This was published under the 2010 to 2015 Conservative and Liberal Democrat coalition government
(Transcript of the speech, exactly as it was delivered)
Su Excelencia Vice-Ministro de Hacienda, Alvaro Ramos;
Representantes del órgano judicial de países de Centroamérica;
Delegados distinguidos de Centroamérica;
Miembros del cuerpo diplomático;
Damas y caballeros.
I am delighted to welcome you all today to this Regional Seminar on tackling contraband and illicit trade. This event highlights the great opportunity for cooperation and collaboration in an area of mutual importance for the UK and Central America. The British Government is delighted to be able to work in partnership with the countries and companies represented here today and to help raise awareness of an issue that has a negative impact upon governments, businesses and individuals globally.
We have been encouraged by the overwhelming support we’ve received for this project. This reflects the growing recognition of the harm caused by contraband, counterfeit goods and illicit trade. This is an issue that affects all levels of society. Governments are hurt by the impact on public revenues, reducing their ability to invest and provide services and security to their citizens. They, as well as individuals, are also negatively affected by the health concerns caused by products not meeting safety standards, for example in the pharmaceutical industry. Companies suffer from lost income and suffer damage to their reputation and branding, meaning that they are inclined to invest less and are able to provide fewer jobs. Violations of intellectual property reduce the incentives and rewards of research and development, thereby stymieing innovation. And the proceeds of illegal trade often end up in the hands of criminal organisations, and fund other illegal activity. This last point is especially pertinent in Central America where insecurity has such a profound impact upon the lives of citizens.
Work to tackle IP theft and contraband is very much aligned with the priorities established by the British Prime Minister, David Cameron, during the UK’s Presidency of the G8 last year. We in the British Embassy, and indeed British Embassies across Central America and the rest of the world, continue to work with likeminded partners on the important themes of trade, tax and transparency, as well as helping to establish a Rules Based International Economic System in which companies may compete on level-playing field, no matter where they come from. The Association Agreement between the EU and Central America, which entered into force last year, is an exciting development which will help cement and grow trade relationships between our regions. And we are also deeply encouraged by Costa Rica’s aspirations towards OECD membership, and will do what we can to assist in that journey. This week’s activities are a fantastic example of where we can work in partnership to achieve common goals, and we are happy and proud to be able to provide such support.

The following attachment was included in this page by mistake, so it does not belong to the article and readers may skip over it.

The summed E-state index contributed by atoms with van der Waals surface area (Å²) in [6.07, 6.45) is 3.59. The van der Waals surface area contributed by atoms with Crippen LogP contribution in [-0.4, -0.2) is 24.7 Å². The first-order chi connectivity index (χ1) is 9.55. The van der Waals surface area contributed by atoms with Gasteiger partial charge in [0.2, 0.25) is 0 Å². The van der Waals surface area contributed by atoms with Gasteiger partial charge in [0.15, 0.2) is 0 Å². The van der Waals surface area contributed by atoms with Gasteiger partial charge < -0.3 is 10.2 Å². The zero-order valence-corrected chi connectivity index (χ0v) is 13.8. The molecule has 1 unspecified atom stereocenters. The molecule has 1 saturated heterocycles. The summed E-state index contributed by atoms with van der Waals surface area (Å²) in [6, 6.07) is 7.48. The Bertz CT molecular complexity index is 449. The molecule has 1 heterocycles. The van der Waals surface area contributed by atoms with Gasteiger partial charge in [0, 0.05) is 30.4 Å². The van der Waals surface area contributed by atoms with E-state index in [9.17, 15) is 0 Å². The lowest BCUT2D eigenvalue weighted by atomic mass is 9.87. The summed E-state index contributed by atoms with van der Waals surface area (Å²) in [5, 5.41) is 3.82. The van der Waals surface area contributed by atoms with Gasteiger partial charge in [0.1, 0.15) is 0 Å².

Contraband is an issue in which the UK has considerable experience to share. An area of focus in the UK has been to counteract tobacco smuggling, a theme you will hear more about later this week. To give an example of the scale of the problem in the UK, in the financial year 2011 to 2012, 1.7 billion illegal cigarettes were seized by Her Majesty’s Revenue and Customs and the UK Border Force. That resulted in an estimated 1.5 billion US dollars in additional revenues for the Government; as well as ensuring that those funds did not end up in the hands of criminal groups. The figures, I think you will agree, are quite remarkable. Fighting illicit trade and contraband can not only enhance a country’s reputation with potential investors, but can also raise much needed revenues for governments that can be reinvested to help economic growth and development in those countries.
We believe that this project is one further step towards achieving real, tangible outcomes in Central America. In Costa Rica, illegal alcohol is thought to represent around 22% of the total market. And illegal cigarettes are considered to make up around half of tobacco sales in Panama. There is clearly much to be gained from addressing these issues, and the presence of so many of you today shows the will of the region to do so. As well as building awareness about the real risks to societies, economies and governments from contraband and counterfeit goods – and building institutional capacity to enforce the law – I see this event as a fantastic opportunity to promote effective collaboration regionally. I urge you all to share your experiences, get to know one another and, of course, to exchange contact details so that your relationships can continue to grow and bear fruit beyond this week.
Ladies and gentlemen, I’d like to thank you all once again for being here today. I’m very grateful to the Ministerio de Hacienda for its support throughout, as well as to Viasol for bringing this event to life. I would also like to thank AstraZeneca, DIAGEO and the British-Costa Rican Chamber of Commerce whose generous support have made this event possible. We look forward to many more collaborations in the future with you all. Thank you.